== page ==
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Supreme Court Grants Leave in Monumental Mobility Rights Case

Updated: May 2

On Thursday, April 25, 2024, the Supreme Court of Canada granted leave to appeal in Canadian Civil Liberties Association, et al. v. His Majesty the King in Right of Newfoundland and Labrador, et al., 2024 CanLII 35287 (SCC).



The issue before the Supreme Court of Canada will be whether Canadian citizens and permanent residents have the right under s. 6 of the Charter of Rights and Freedoms to move freely across provincial borders.


In May 2020, during the early days of the COVID-19 pandemic, Kimberly Taylor, a Canadian citizen and resident of Nova Scotia, was denied entry into Newfoundland and Labrador (“NL”) to attend her mother’s funeral.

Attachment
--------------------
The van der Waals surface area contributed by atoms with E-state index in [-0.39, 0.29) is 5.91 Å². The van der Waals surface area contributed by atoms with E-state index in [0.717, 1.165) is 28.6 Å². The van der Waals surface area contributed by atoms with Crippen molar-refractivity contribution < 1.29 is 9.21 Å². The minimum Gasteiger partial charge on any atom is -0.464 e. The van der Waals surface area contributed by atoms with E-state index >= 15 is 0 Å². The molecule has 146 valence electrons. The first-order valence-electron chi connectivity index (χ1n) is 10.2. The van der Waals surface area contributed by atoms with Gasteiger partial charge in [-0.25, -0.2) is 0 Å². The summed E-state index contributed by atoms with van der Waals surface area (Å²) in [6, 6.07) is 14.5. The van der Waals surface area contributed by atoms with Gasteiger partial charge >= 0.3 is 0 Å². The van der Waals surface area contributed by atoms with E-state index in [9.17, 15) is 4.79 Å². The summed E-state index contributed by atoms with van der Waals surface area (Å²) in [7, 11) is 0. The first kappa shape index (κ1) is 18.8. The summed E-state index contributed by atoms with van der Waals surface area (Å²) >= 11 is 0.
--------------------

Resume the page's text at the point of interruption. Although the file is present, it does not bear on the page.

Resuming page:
The Chief Medical Officer of Heath of NL had issued a travel restriction pursuant to s. 28(1)(h) of the Public Health Protection and Promotion Act, which closed the borders of the province to all non-residents of the province, save those specifically exempted.


Ms. Taylor and the Canadian Civil Liberties Association (the “CCLA”) challenged the constitutional validity of the travel restriction in an application to the Supreme Court of NL (General Division). The application judge dismissed the application. He found that the travel restrictions infringed Ms. Taylor’s mobility rights under s. 6 of the Charter, but that the province of NL had demonstrated under s. 1 of the Charter that the circumstances of the pandemic justified the infringement.


Pape Chaudhury LLP was retained by the CCLA as pro bono appellate counsel.


The Newfoundland Court of Appeal declined to hear the appeal on the basis that it was moot because the travel restrictions had been repealed.


Paul Pape appeared on CBC to discuss the case. Watch his interview here:



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